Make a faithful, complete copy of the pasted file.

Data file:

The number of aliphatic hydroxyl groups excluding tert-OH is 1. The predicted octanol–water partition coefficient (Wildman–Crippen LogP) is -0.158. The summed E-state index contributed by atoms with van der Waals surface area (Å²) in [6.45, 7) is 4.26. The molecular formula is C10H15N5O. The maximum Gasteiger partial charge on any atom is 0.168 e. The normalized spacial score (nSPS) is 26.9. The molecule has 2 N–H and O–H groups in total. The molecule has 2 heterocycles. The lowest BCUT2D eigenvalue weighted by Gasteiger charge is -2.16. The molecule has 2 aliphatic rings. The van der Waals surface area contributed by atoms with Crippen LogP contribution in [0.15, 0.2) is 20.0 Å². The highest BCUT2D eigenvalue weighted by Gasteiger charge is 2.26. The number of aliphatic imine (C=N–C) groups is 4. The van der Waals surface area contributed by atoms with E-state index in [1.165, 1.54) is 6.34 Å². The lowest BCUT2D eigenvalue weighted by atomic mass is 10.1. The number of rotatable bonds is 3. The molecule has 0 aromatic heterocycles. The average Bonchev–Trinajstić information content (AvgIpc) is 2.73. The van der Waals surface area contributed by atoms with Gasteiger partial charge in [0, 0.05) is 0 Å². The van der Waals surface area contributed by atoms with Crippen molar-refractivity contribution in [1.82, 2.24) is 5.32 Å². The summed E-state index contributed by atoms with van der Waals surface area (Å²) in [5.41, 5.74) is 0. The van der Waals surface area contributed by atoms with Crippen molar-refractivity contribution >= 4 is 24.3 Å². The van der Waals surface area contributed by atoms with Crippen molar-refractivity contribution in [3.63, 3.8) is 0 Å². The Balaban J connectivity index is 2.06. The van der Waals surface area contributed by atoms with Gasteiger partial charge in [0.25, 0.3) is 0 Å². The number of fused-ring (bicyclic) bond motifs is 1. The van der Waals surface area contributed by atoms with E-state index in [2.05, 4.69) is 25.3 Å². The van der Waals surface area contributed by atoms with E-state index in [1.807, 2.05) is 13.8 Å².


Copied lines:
The number of aliphatic hydroxyl groups excluding tert-OH is 1. The predicted octanol–water partition coefficient (Wildman–Crippen LogP) is -0.158. The summed E-state index contributed by atoms with van der Waals surface area (Å²) in [6.45, 7) is 4.26. The molecular formula is C10H15N5O. The maximum Gasteiger partial charge on any atom is 0.168 e. The normalized spacial score (nSPS) is 26.9. The molecule has 2 N–H and O–H groups in total. The molecule has 2 heterocycles. The lowest BCUT2D eigenvalue weighted by Gasteiger charge is -2.16. The molecule has 2 aliphatic rings. The van der Waals surface area contributed by atoms with Crippen LogP contribution in [0.15, 0.2) is 20.0 Å². The highest BCUT2D eigenvalue weighted by Gasteiger charge is 2.26. The number of aliphatic imine (C=N–C) groups is 4. The van der Waals surface area contributed by atoms with E-state index in [1.165, 1.54) is 6.34 Å². The lowest BCUT2D eigenvalue weighted by atomic mass is 10.1. The number of rotatable bonds is 3. The molecule has 0 aromatic heterocycles. The average Bonchev–Trinajstić information content (AvgIpc) is 2.73. The van der Waals surface area contributed by atoms with Gasteiger partial charge in [0, 0.05) is 0 Å². The van der Waals surface area contributed by atoms with Crippen molar-refractivity contribution in [1.82, 2.24) is 5.32 Å². The summed E-state index contributed by atoms with van der Waals surface area (Å²) in [5.41, 5.74) is 0. The van der Waals surface area contributed by atoms with Crippen molar-refractivity contribution >= 4 is 24.3 Å². The van der Waals surface area contributed by atoms with Crippen molar-refractivity contribution in [3.63, 3.8) is 0 Å². The Balaban J connectivity index is 2.06. The van der Waals surface area contributed by atoms with Gasteiger partial charge in [0.25, 0.3) is 0 Å². The number of fused-ring (bicyclic) bond motifs is 1. The van der Waals surface area contributed by atoms with E-state index in [2.05, 4.69) is 25.3 Å². The van der Waals surface area contributed by atoms with E-state index in [1.807, 2.05) is 13.8 Å².